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Beth Alpert & Associates

53 W. Jackson
Chicago, IL 60604-3607
312-427-2611 phone
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Lung Cancer

How to Get Disability Benefits for Lung Cancer by Meeting a Listing

To determine whether you are disabled at Step 3 of the Sequential Evaluation Process, the Social Security Administration will consider whether your lung cancer is severe enough to meet or equal the lung cancer listing. The Social Security Administration has developed rules called Listing of Impairments for most common impairments. The listing for a particular impairment describes a degree of severity that Social Security Administration presumes would prevent a person from performing substantial work. If your lung cancer is severe enough to meet or equal the listing, you will be considered disabled.

The listing for lung cancer is listing 13.14, which has three parts, A, B, and C. To meet the listing you must satisfy any of the three parts.

Meeting Social Security Administration Listing 13.14A for Lung Cancer

You will meet listing 13.14A if you have non-small-cell carcinoma that is inoperable, unresectable, or recurrent, and it must have spread to the central chest lymph nodes or beyond. The SSA defines inoperable as meaning that surgery either cannot be performed or would be of no therapeutic value, and it defines unresectable as meaning there was surgery, or the cancer was incompletely removed (for instance, if surgery was done and any tumor remains).

The act of surgery does not in itself mean a cancer is resectable. Sometimes tumors are debulked by surgeons. This term means surgical removal as a part of the tumor mass to increase the comfort of the patient (palliation) and/or to increase the effectiveness of planned radiation or chemotherapy by decreasing the number of tumor cells that must be treated. Such a procedure should not be confused with resectability. Also, resectability may not be determined until surgery is actually done.

Part A is also fulfilled if there is incomplete excision of the lung cancer, because it is a type of unresectability. Sometimes, surgery appears to have removed all of the cancer, but unknown and hidden malignant cells are still present in the body that at some future time will grow into another tumor. Although there is always some chance that such cells are left behind, there must be documentation that cancer does remain in the body. Such reasonable evidence of incomplete excision might involve the material removed at surgery or what the surgeon sees at surgery, as well as CT or MRI scan results indicating residual disease. The material resected by the surgeon will be subjected to complete analysis by a pathologist. If there is cancer remaining even microscopically at the surgical margins as denoted by the pathology report, then there is incomplete excision.

Recurrence of cancer could be anywhere in the body, since the cancer may have microscopically seeded other organs. Such spread of cancer would have already been present but unknown at the time of the original surgery, or the recurrence could be the result of cancer cells left behind at the original site of the tumor. For example, the surgeon might visually see no remaining tumor following resection, and the margins of resection even on microscopic pathology evaluation might not show cancer cells. That does not mean all of the cancer was resected at surgery, and recurrence can still occur at a later date. The poor prognosis for lung cancer derives from the substantial percentage of cancers that have already metastasized at the time of diagnosis.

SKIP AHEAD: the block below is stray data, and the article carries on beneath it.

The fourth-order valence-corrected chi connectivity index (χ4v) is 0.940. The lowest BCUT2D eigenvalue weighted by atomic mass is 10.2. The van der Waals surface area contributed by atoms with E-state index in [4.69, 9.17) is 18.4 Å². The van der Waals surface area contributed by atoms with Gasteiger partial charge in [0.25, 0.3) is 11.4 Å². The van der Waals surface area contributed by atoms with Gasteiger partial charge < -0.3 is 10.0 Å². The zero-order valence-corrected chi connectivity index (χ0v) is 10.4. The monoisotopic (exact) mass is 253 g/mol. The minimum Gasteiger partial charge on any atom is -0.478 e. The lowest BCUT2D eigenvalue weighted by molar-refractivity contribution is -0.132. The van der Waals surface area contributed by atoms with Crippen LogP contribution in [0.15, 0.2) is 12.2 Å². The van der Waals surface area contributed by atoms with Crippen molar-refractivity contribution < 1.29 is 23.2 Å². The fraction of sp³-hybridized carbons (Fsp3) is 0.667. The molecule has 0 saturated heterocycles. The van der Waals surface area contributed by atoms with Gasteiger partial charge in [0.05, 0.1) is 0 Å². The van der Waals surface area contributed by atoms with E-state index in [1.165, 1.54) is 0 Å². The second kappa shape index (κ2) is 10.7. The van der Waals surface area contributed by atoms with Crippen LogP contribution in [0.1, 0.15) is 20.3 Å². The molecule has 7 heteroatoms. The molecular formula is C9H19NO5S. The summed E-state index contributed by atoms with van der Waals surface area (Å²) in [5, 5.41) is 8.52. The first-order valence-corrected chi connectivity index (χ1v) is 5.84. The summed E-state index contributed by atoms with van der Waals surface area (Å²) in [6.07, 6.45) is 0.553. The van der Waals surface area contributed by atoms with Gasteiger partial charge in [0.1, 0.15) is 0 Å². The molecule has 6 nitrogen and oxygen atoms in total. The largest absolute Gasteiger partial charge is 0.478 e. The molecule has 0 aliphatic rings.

It does not matter how much time has passed since the surgery was done and the cancer reappears. It could be years after apparent cure and the claimant would still qualify under part A, because recurrent malignancy entitles the claimant to a minimum of 3 years disability measured from the last objective evidence of such recurrent cancer being present.

Meeting Social Security Administration Listing 13.14B for Lung Cancer

You will meet listing 13.14B if you have small cell (oat cell) carcinoma. Small cell carcinoma is so rapidly progressive and the cure rate so low that a claimant qualifies under part B if they have it, without any other criteria necessary. It does not matter what kind of treatment is being given, or how well the claimant is initially responding to treatment. Nothing but a pathology report is required.

Meeting Social Security Administration Listing 13.14C for Lung Cancer

You will meet listing 13.14C if you have carcinoma of the superior sulcus (including pancoast tumors), and you are undergoing multiple types of treatment. In these instances, you are eligible for 18 months of disability allowance. Note that a good prognosis prediction by the treating doctor does not negate such an allowance, nor does the fact that a patient appears to be initially responding to treatment. Superior sulcus tumors are those arising at the apex or the right or left lung. Pancoast tumors are a type of superior sulcus tumor that is usually found in smokers and can put pressure on the brachial plexus of nerves supplying the arm, as well as autonomic nervous system fibers that affect eyelid and pupil function—among other possible problems—and which invade the top of the chest wall. Classically, shoulder and possibly arm pain symptoms may be present. Numerous structures can potentially be involved by a superior sulcus tumor—or the tumor may be asymptomatic when discovered. Due to these complications that make superior sulcus tumors more problematic to treat than other lung cancers, it makes sense to give such claimants an automatic period of disability before any consideration of possible improvement.

Continue to Residual Functional Capacity Assessment for Lung Cancer.

Go back to About Lung Cancer and Disability.


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